Block Watch in a Box can help neighborhoods get organized


Mayor Luke Ravenstahl, alongside police officials and community residents, last week introduced a new program to help Pittsburgh's neighborhoods get even safer.

"Block Watch in a Box" will connect residents with city resources and information to help create or strengthen a block watch in their community. The announcement took place at Phillips Park in Carrick to celebrate the five new block watches that were formed in the neighborhood within the last year. Community leaders, like Phyllis Bianculli, vice president of the Hilltop Alliance, have worked closely with the Mayor's Office and the Bureau of Police to help create these successful block watches.

"Pittsburgh's crime rate is at an historic low, and keeps declining, as a result of the hard work and diligence of our police officers and community members," Mayor Ravenstahl said. "Residents like Phyllis and others who work hard to keep our neighborhoods safe truly are an invaluable asset to our city. Through programs like Block Watch in a Box, the Pittsburgh Initiative to Reduce Crime and other public safety initiatives, we continue to work together to crack down on crime, protect our neighbors and make our streets even safer."

Pittsburgh has a strong and longstanding tradition of block watches, which are organized to encourage residents to act on their civic role to report and control crime. Community block watches are resident-driven crime prevention groups built on the concept of neighbors looking out for one another, and can span one block or several streets within a neighborhood.

Block watches can be organized as part of a civic association or community development corporation, or an email or phone chain among residents to relay information. Residents should work together and decide what works best for them.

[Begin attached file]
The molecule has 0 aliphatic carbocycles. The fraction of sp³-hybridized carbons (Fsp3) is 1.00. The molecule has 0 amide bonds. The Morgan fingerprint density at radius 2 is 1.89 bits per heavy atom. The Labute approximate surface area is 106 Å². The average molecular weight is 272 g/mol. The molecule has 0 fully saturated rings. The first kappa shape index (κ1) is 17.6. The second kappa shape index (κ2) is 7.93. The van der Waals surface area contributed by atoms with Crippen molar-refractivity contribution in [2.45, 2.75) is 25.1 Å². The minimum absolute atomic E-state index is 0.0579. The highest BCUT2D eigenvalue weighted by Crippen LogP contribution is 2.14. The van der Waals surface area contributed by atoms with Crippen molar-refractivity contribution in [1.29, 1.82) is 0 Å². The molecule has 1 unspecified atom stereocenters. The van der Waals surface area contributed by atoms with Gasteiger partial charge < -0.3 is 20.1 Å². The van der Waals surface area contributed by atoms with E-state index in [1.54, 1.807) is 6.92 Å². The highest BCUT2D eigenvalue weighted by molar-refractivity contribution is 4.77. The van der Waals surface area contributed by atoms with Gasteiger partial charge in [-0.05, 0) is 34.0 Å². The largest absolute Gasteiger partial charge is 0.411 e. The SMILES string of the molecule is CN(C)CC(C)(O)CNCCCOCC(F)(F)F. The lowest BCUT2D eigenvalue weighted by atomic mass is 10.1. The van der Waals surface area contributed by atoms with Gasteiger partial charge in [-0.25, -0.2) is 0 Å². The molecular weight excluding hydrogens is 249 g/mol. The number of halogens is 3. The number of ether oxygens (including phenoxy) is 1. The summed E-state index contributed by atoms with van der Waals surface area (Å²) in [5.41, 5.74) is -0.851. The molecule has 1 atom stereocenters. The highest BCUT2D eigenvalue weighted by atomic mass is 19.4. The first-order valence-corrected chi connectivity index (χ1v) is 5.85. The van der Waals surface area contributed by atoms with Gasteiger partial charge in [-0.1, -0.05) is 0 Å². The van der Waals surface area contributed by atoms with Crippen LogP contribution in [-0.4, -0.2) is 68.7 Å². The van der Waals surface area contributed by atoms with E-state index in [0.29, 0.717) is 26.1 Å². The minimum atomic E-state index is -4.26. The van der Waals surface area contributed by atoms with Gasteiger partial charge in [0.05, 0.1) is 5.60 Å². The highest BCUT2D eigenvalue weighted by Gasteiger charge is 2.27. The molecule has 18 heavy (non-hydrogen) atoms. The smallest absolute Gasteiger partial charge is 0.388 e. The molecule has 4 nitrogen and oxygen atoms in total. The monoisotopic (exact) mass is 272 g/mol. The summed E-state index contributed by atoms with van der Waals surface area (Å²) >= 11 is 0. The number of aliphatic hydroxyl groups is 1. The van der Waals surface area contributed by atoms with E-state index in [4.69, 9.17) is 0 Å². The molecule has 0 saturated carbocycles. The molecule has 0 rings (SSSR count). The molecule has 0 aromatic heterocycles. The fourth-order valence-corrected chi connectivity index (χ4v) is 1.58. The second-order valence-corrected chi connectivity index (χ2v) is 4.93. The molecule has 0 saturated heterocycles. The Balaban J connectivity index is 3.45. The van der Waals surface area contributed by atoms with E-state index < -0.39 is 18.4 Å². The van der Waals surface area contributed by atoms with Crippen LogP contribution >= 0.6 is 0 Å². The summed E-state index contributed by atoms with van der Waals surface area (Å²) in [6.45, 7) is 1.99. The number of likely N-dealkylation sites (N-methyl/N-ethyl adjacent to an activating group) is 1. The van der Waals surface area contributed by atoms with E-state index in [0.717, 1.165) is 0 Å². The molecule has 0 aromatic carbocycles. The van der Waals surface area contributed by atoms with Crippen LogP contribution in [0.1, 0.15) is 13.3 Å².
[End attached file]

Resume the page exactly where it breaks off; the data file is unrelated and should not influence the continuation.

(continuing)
The Block Watch in a Box tool kit provides information and resources to help create effective and sustainable neighborhood watch programs, or re-energize ones that already exist. The kit contains information on how to work closely with the police and other city public safety departments to keep communities safe, clean and green – from start-up resources and public safety connections, to city initiatives and service partners, to training, networking and funding opportunities.

Residents can request a Block Watch in a Box kit at

"I am pleased at this citywide initiative to help in the protection of our neighborhoods and the safe-keeping of our property," said Chief Nate Harper. "Block Watch in a Box is a creative and effective initiative that will not only bring neighborhoods together by stimulating sociable interaction but also help to transform our communities by each person being the essential eyes and ears for those areas in which we build, shop, grow, play and worship."

As residents receive and implement the kit, more information will be added based on residents' requests and reviews. The document will be evaluated in August and updated as appropriate. The presidents of the Zone Public Safety Councils will serve as the advisory committee for the evaluation. Also, while the information is currently geared toward residents, a section for business owners and managers will be added in the upcoming weeks.

Crime in the City of Pittsburgh has decreased by over 25 percent since 2006, and Pittsburgh is in its sixth consecutive year of declining crime rates. Through initiatives like the Pittsburgh Initiative to Reduce Crime (PIRC), the Nuisance Properties Task Force and the Community Safety website, residents and local law enforcement officials continue to work together to reduce homicide rates, cut down on illegal activity and address problem properties. This year, the city is investing $9 million to modernize the public safety fleet.

Detailed information about Pittsburgh's declining crime rates can be found, beginning on page 58, in the Pittsburgh Bureau of Police annual report.


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